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Secretary’s Column: Helping America’s Farmers Rise to the Challenge of Climate Change

Farmers, ranchers and foresters have long understood the need to care for our land and water—not only because preserving those resources for our children and their children is the right thing to do, but because they know that our farms and forests are more productive and efficient when they’re properly cared for.

Science and technology has expanded our capability and improved our understanding over the years, but this core mission remains the same. Today’s farmers and ranchers have risen to the twin responsibilities of producing safe, affordable food while employing cutting edge conservation practices on their operations to conserve water, minimize runoff, prevent soil erosion, and preserve wildlife habitat. They know that this will only become more critical as we take on the challenges of feeding a growing global population and dealing with the impacts of a changing climate.

This week, the White House released the Third National Climate Assessment (NCA) report, which provides an unprecedented look at what many of us in agriculture already know: climate change is not just a problem for the future.

We’ve seen firsthand the impact of increasingly severe drought, floods, extreme temperatures, and other dramatic weather patterns. Drought alone was estimated to cost the U.S. $50 billion from 2011 to 2013.

Farmers and ranchers know that severe and extreme weather means crop damage, delayed spring planting, delayed harvest, and reduced yields, and they know that those things have happened with increasing frequency over the past decade.

The NCA authors—240 of the nation’s leading scientists and experts, including researchers from USDA—confirm our on-the-ground understanding. The authors found that climate disruptions to agriculture have increased in the past forty years, and project that those disruptions will increase over the next twenty five.

Thus far, agriculture has been able to adapt, and USDA has been there to buffer and protect producers from weather-related risks through programs like disaster assistance. However, as the impacts of climate change become more prevalent, farmers and ranchers will need new tools and techniques to protect their bottom line and ensure the future food security of our nation.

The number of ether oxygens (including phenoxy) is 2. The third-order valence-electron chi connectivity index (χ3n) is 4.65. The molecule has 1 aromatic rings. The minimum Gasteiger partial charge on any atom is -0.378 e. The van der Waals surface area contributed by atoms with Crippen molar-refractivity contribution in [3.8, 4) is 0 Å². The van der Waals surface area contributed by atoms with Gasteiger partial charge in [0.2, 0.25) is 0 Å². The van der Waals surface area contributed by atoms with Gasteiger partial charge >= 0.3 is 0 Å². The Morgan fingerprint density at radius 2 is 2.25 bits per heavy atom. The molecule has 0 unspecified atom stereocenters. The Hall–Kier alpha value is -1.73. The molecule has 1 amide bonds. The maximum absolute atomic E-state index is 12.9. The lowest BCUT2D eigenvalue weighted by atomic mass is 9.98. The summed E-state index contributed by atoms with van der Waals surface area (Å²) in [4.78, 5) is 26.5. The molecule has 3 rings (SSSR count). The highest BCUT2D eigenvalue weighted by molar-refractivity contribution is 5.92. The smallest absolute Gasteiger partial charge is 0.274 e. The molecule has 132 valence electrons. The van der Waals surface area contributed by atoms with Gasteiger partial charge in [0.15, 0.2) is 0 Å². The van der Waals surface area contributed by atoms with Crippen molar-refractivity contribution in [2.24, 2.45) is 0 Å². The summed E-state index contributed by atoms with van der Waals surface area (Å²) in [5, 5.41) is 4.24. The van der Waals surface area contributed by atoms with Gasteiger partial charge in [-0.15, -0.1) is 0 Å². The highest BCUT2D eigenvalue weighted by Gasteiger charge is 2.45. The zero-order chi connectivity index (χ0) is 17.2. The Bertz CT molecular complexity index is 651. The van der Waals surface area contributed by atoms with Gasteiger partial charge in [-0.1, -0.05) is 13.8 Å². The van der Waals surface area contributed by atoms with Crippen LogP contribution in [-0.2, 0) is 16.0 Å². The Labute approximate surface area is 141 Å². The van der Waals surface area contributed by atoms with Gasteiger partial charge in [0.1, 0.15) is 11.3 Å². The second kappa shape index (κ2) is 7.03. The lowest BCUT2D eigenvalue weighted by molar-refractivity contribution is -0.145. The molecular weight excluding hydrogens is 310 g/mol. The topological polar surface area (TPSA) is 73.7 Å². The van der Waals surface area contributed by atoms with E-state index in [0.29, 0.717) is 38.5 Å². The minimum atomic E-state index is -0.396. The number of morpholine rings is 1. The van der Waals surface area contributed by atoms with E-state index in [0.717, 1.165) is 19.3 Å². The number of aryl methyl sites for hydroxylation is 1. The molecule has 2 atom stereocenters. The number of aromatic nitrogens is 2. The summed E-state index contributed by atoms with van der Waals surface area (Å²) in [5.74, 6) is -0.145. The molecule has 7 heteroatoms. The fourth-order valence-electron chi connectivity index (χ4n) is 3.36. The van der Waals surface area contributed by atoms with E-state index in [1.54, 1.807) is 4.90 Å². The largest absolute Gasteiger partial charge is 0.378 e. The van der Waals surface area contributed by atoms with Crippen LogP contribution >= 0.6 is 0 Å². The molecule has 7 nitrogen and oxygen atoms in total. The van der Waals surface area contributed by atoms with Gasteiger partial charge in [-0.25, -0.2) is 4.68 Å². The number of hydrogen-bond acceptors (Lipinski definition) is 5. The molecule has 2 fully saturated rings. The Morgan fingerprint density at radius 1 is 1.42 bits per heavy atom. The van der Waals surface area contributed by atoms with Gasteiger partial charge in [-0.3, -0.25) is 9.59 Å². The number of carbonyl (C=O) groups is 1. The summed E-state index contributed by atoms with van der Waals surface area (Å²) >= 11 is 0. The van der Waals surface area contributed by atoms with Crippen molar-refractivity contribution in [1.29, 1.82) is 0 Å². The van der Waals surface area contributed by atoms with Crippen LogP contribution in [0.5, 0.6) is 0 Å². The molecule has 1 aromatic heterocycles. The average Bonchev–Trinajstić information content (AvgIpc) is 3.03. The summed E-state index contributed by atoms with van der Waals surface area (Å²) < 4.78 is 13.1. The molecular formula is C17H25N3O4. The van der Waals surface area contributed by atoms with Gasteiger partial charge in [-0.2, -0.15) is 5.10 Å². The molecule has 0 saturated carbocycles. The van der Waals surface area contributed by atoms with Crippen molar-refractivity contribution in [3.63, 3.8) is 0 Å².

USDA has undertaken a multipronged, multiyear approach to protect producers from the negative impacts of climate change. Our regional Climate Hubs collect data, conduct research, and develop practical, science-based conservation tools and techniques tailored specifically to the differing needs of each region of the country. We support cutting edge research by our land-grant university partners, including $6 million to ten schools to study the effects of climate on agriculture and an additional $6 million to develop tools to improve water resource quantity and quality. This research will help farmers, ranchers and forest landowners deal with the complex consequences of climate change in the short term.

Our efforts provide invaluable information and will help to safeguard the future food security of our nation, but there is more to do. We must continue to support policies and practices that mitigate the negative impacts of climate change, reduce consumption of fossil fuels, and make our land, air and water cleaner. You can learn more about the Climate Hubs and USDA’s climate change research at

One Response to “Secretary’s Column: Helping America’s Farmers Rise to the Challenge of Climate Change”

  1. Catt IL says:

    This weather cycle is going to be changing its pattern: what are people going to be saying when the next two winters are so cold and wet, and summer temperture will barely be 90? Same thing happened in the 70′s.

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